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GlaxoSmithKline struggles to grow in first quarter

A GlaxoSmithKline logo is seen outside one of its buildings in west London, February 6, 2008.


Drugmaker GlaxoSmithKline PLC grew revenue just 1 per cent in the first quarter, reflecting pressures on its business from government price cuts in Europe and some emerging markets and tough year-ago comparisons.

The performance was flattered by the sale of U.S. rights to a bladder drug, which added some £170-million ($275-million U.S.) to turnover.

GSK - which is trying to buy its long-time biotech partner Human Genome Sciences for $2.6-billion - is emerging from a trough caused by patent expiries and collapsing sales of diabetes pill Avandia, linked to heart risks.

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Chief Executive Andrew Witty reiterated GSK was on track to return to sales growth in 2012, after a difficult few years, with gradually improving margins.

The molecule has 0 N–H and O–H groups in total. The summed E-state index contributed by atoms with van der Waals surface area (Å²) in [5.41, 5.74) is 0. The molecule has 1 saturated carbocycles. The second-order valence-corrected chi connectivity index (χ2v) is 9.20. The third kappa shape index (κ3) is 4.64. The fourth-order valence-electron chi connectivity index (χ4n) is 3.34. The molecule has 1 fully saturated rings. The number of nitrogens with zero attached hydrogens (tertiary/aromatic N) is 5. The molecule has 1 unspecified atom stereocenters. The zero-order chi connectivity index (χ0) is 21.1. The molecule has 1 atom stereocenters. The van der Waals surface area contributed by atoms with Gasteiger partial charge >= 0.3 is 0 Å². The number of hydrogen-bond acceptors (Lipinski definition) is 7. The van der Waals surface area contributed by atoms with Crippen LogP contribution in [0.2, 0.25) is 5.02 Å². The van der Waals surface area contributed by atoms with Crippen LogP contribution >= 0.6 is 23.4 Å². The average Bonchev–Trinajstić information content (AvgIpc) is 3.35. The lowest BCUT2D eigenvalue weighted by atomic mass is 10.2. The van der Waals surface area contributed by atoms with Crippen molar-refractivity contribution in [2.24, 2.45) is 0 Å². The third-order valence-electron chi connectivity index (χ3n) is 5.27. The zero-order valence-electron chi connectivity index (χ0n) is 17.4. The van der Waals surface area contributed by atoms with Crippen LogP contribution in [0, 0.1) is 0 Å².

Quarterly sales were £6.64-billion, generating "core" earnings per share (EPS) up 5 per cent at 27.3 pence, Britain's largest pharmaceuticals company said on Wednesday.

Analysts, on average, had forecast sales of £6.83-billion and core EPS of 29.1p, according to Thomson Reuters I/B/E/S Estimates. Core earnings exclude certain non-cash charges.

Witty has been diversifying the group to reduce reliance on "white pills in Western markets", the part of the business most vulnerable to generic competition and price cuts imposed by cash-strapped governments.

It is now over the worst of its patents losses, although there is uncertainty about when top-selling lung drug Advair will face generic competition. Some analysts also question whether follow-on medicine Relovair can fill the gap, after it produced mixed results in clinical trials.

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